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    The combined effects of an aging population and the increasing incidence of chronic diseases are leading to more hospital admissions. This situation is increasing the pressure on already overburdened care facilities. The challenge for hospital systems is to avoid service overcrowding – especially in the current pandemic context -, without sacrificing the care of their patients. How to relieve the hospitals while ensuring patient follow-up? Here are some answers.


    Leading cause of death in the world according to the WHO, chronic diseases are responsible for 63% of deaths. Heart failure, diabetes, COPD, cancer… the management of these pathologies must be carefully reviewed, with the aim to better the patient’s quality of life, through an adapted continuum of care.

    Nowadays, the therapeutic follow-up of most patients with chronic diseases aims to maintain a stable condition, through drug and surgical treatments, but also through prevention advice to encourage a healthier lifestyle. Care is provided during periodic consultations throughout the year and during hospitalizations, which are often too numerous. For several chronic pathologies such as heart failure, respiratory failure or even cancer, these hospitalizations are often associated with increased morbidity and mortality.


    In the next 40 years, the number of people above the age of 65 in the European Union is expected to double, increasing from 85 million in 2008 to 151 million in 2060. Considering the fact that this population consumes more care and that it often experiences chronic diseases, its care constitutes a challenge for hospitals. The issue at stake is to implement more precise and personalized long-term monitoring systems to manage patients at home, and only admit to hospital those who really need it.


    Readmissions are taking a toll on national health budgets, which are already under pressure due to increasing demands and rising healthcare costs, a situation that is expected to worsen in the upcoming years. The development of ambulatory surgery and the shortening of the average length of stay are part of the measures implemented, but they will require increasingly precise home monitoring.

    Ultimately, hospitals should be able to limit readmissions and maintain sick people at home by guaranteeing them a high-quality follow-up, to avoid a saturation of the care system. In France, a study conducted on 1,000 patients aged 75 and over admitted in nine hospitals in an emergency, showed that 14.2% of patients had to be readmitted within 30 days, unexpectedly. Implementation of procedures ensuring patient mobility and independence in the 24 hours following surgery, clear communication with patients, close monitoring of their health status in the two weeks following their discharge from the hospital… Several factors have been identified to anticipate health deterioration and avoid re-hospitalization.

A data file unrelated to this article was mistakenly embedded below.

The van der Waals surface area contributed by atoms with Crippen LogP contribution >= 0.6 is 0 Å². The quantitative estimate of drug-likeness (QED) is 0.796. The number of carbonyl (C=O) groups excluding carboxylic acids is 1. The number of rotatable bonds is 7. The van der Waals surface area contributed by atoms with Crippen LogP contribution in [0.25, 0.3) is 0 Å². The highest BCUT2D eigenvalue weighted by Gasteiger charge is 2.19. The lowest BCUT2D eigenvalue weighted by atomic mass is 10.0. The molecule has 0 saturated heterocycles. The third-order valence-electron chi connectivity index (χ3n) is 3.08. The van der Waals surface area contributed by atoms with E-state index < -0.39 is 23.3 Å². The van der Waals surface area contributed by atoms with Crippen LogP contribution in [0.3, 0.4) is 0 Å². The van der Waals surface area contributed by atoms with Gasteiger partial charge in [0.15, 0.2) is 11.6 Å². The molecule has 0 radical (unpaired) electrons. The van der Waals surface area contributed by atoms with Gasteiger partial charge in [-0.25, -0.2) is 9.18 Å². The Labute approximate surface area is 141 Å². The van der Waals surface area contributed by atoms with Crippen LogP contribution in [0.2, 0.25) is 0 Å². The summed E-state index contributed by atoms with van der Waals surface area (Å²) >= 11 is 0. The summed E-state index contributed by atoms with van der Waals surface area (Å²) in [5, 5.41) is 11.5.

Monitoring patients by implementing new home health devices can help avoid unnecessary (re)hospitalizations. Remote patient monitoring is an effective response to this issue as it allows healthcare professionals to monitor patients remotely, by having access to physiological data in quasi-real time. Reducing office visits, anticipating worsening of the patient’s health status, making early diagnosis, improving the patient’s quality of life by ensuring a real continuity of care… all are advantages guaranteed by the implementation of a remote monitoring system.

    To be truly useful to healthcare professionals, without constituting an additional workload, it is preferable that remote monitoring be based on a multiparametric device, supported by a comprehensive service providing complete care. This kind of solution allows the remote surveillance of patient’s physiological variations, without impacting their quality of life. Electrocardiogram, respiration, temperature, pulmonary impedance… recent technological breakthroughs make it possible to equip medical devices with multiple sensors, providing healthcare professionals with relevant data for diagnosis. In the long term, chronic conditions could benefit from a more personalized, regular, and accessible monitoring.

    Aware of the necessity to relieve hospitals while guaranteeing an efficient monitoring of patients, Chronolife has developed a connected smart t-shirt, able to continuously collect 6 physiological parameters, throughout the patient’s daily life. Machine washable and easily “forgotten” by patients, this medical device is easy to wear and constitutes a reliable tool to implement remote monitoring.

    Eventually, the adoption of such solutions by care systems should lead to a better management of patients with chronic diseases and secure homecare for sick and frail people, ensuring a continuum of care between hospital and home.

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